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US Marine Corps Wildcat Aircraft Aviation Prints by Stan Stokes and Robert Barbour. - MilitaryArtCompany.com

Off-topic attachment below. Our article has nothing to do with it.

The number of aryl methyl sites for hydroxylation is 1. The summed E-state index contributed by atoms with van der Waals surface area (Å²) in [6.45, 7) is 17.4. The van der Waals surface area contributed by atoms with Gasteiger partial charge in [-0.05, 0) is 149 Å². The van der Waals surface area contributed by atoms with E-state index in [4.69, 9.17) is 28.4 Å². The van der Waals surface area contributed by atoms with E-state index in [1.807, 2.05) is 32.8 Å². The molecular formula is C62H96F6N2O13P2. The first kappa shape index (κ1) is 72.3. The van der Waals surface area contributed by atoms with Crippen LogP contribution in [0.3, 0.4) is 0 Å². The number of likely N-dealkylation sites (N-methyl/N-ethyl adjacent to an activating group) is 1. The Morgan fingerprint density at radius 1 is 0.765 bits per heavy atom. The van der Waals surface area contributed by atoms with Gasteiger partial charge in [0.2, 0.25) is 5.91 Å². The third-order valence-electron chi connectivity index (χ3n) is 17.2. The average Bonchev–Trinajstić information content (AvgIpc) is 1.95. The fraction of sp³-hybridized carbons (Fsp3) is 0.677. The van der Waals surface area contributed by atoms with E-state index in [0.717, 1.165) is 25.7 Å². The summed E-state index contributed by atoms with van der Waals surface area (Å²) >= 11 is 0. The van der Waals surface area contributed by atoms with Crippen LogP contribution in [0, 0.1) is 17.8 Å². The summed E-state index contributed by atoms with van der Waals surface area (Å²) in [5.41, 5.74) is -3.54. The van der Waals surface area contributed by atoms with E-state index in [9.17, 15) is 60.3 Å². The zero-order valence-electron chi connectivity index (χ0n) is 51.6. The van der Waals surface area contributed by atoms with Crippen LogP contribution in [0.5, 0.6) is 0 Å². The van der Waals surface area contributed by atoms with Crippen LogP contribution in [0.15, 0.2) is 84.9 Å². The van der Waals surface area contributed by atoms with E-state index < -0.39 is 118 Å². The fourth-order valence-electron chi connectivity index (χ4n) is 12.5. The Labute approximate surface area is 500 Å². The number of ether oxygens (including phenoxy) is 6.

STK0079C. Tough as Nails by Stan Stokes. <p> The Grumman F4F Wildcat was the third monoplane to see carrier service with the Navy. It was also the fighter aircraft which would carry the brunt of the fighting in the Pacific until 1943 when the F6F Hellcat would enter service. The Wildcat was flow by both USN and USMC aviators. The Wildcat lacked the range and maneuverability of the Mitsubishi Zeros it often faced, but the Wildcat was more heavily armed and able to take a lot more punishment than the Mitsubishis. Most of the pilots which obtained ace status while flying the F4F obtained most of their victories against Japanese bombers and reconnaissance aircraft. Eight individuals were awarded the Congressional Medal of Honor while displaying valor while in command of an F4F. The pilots of no other aircraft during WW II were as highly decorated. One of the most outstanding of this elite group was USMC Captain Joseph Jacob Foss. Foss, a South Dakota native, had been accepted as a naval aviation cadet following his graduation from the University of South Dakota. Foss had already learned to fly on his own, and had no difficulty earning his wings. Foss flew with VMF-121 in Guadacanal in 1942 and early 1943. He was credited with 26 confirmed aerial victories, making him the first American aviator to reach the victory record of the famed Captain Eddie Rickenbacker, one of Joes boyhood heroes. The ground based fighter pilots in Guadacanal were often referred to as The Cactus Air Force. As the Executive Officer of VMF-121 flying out of Henderson Field, Joes amazing victory tally helped make VMF-121 the highest scoring Marine squadron of the War. The success at Guadacanal was not without a heavy price. More than 20% of VMF-121s pilots did not return from the campaign. The squadrons best combat day in Guadacanal was on October 25, 1942. Eighteen aerial victories were credited to the squadron, with Foss leading the way with five Zeros bagged on two combat missions. Because it was impossible to permanently assign aircraft at Guadacanal, Foss flew several different Wildcats, including those numbered 53, 50, and 84. Nicknamed Swivel-Neck-Joe by some his fellow pilots, Foss learned early that it did not pay to be surprised by the opposition. Foss also leaned that the most effective way to down an opposing aircraft was to get as close to it as possible before utilizing ones limited supply of ammunition. As depicted in Stan Stokes painting entitled Tough As Nails, Joe Foss is tangling with a F1M2 Pete on November 7, 1942. Joes first pass over the much slower float plane proves ineffective, and the Petes gunner actually stars the portside glass of Foss windscreen. Circling around, and approaching from below, the Pete would soon become his eighteenth victory. Returning from this mission Foss would have to ditch his aircraft. He was rescued by missionaries and returned to combat flying the next day. Joes second combat tour in 1943 was cut short due to the ongoing effects of a bout with malaria. Joe served in the Air Force Reserve after the War reaching the rank of Brigadier General. Following a successful career in both politics and professional sports, Foss has remained active and was instrumental in the formation of the American Fighter Aces Association, and has served as President of the NRA. <b><p>Signed by USN Ace Capt Joseph J Foss (deceased). <p>Prints from the 225 prints from the signed limited edition of 4750 prints, with signature of Stan Stokes and pilot. <p> Image size 16 inches x 11.5 inches (41cm x 30cm)